In June of 1998 RCF interviewed a Chicago businessman whose son was abused by a Chicago priest a few years earlier (1980's). In 1989 this Chicago businessman met with Cardinal Edouard Gagnon. He gave me the following account of his conversation with the Cardinal. (He also directed me to Jason Berry's book "LEAD US NOT INTO TEMPTATION" for an account of his family's story). The Cardinal stated that the Holy See had received hundreds of letters regarding the pedophile problem in the U.S. and that it was beyond the control of the Holy See as the Church is in schism and the American bishops will not obey the Holy Father.

This article is excerpted from the Spring/Summer 2000 issue of RCF's periodic newsletter, A.M.D.G. (Ad Majorem Dei Gloriam). It is sent at no additional charge to donors contributing at least $25 annually.


TOPICS: Catholic; General Discusssion; Worship
KEYWORDS: bernardin; calltoaction; cardinal; cardinalbernardin; catholiclist; chicago; clinton; cta; diocese; freemasonry; freemasons; gay; homosexual; homosexualagenda; homosexuality; josephbernardin; rcf
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1 posted on 05/15/2004 10:58:03 AM PDT by narses
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To: GatorGirl; maryz; *Catholic_list; afraidfortherepublic; Antoninus; Aquinasfan; Askel5; livius; ...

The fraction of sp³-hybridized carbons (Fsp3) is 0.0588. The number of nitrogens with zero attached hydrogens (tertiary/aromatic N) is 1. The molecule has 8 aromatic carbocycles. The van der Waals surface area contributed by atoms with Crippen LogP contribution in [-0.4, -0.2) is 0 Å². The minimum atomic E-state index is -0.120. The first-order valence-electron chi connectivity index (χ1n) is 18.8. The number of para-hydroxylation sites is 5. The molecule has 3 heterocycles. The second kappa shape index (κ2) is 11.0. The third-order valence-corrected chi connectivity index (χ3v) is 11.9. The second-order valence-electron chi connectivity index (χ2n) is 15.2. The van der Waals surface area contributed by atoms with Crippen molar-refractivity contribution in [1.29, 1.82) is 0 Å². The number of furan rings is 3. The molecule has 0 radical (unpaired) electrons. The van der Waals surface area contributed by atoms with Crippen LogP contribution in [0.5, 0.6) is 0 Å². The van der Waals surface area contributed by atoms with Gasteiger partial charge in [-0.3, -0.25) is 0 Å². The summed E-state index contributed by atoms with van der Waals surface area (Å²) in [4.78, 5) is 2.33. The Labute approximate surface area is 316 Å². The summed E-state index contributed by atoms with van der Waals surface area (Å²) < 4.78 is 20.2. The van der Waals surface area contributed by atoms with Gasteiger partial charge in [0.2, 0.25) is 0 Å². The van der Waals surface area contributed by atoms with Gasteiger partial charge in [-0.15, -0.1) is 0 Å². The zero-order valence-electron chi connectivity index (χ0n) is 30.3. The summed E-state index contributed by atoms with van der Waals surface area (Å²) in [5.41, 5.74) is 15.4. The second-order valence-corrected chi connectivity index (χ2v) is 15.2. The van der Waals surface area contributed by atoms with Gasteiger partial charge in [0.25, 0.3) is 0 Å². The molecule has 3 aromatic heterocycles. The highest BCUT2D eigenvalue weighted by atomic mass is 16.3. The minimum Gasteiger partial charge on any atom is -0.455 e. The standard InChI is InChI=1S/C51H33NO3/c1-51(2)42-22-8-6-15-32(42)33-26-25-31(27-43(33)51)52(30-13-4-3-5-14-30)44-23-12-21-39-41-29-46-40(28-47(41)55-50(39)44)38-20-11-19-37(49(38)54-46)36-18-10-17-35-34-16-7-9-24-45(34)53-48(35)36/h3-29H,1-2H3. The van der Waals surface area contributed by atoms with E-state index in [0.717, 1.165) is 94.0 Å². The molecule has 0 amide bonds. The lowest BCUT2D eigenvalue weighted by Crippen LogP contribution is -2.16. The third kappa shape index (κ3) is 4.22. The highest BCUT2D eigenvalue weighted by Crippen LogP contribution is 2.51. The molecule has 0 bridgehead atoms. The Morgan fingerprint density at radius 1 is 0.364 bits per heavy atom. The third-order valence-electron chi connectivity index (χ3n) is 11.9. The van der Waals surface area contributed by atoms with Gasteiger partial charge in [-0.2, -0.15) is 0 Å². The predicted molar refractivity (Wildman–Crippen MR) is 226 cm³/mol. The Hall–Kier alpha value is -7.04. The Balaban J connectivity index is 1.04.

Over the past 12 years, in sworn deposition, in accounts to investigators, in affidavits submitted in support of others' cases, in direct statements to Bernardin, in phone calls and letters to Church officials, and in correspondence with Vatican officials (all of which RCF has examined), Agnes has testified to the following story:

In the fall of 1957, in Greenville, S.C., Fr, Joseph Bernardin raped 11-year-old Agnes as part of a Satanic ritual that involved, among others, Bishop John Russell of Charleston. Brought to the event by an abusive father, Agnes “was able, at first, to resist Bishop Russell physically, out of the knowledge that God had made me good, not bad as I was being told I was” (her words). As a young child, she had been victimized by a “sadist” cousin, and her identity was based upon “resisting bad things”, which included Bernardin. Bernardin then showed kindness and approval of her resistance, in order to gain her trust and get her to relax, and then he raped her. He followed the rape with a perverted use of a host, in an attempt to make Agnes swallow the guilt of the event.


2 posted on 05/15/2004 10:58:42 AM PDT by narses (If you want ON or OFF my Catholic Ping List email me. +)
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To: narses

Even from the grave, Bernardin is powerful enough to ride out any scandal brought against him.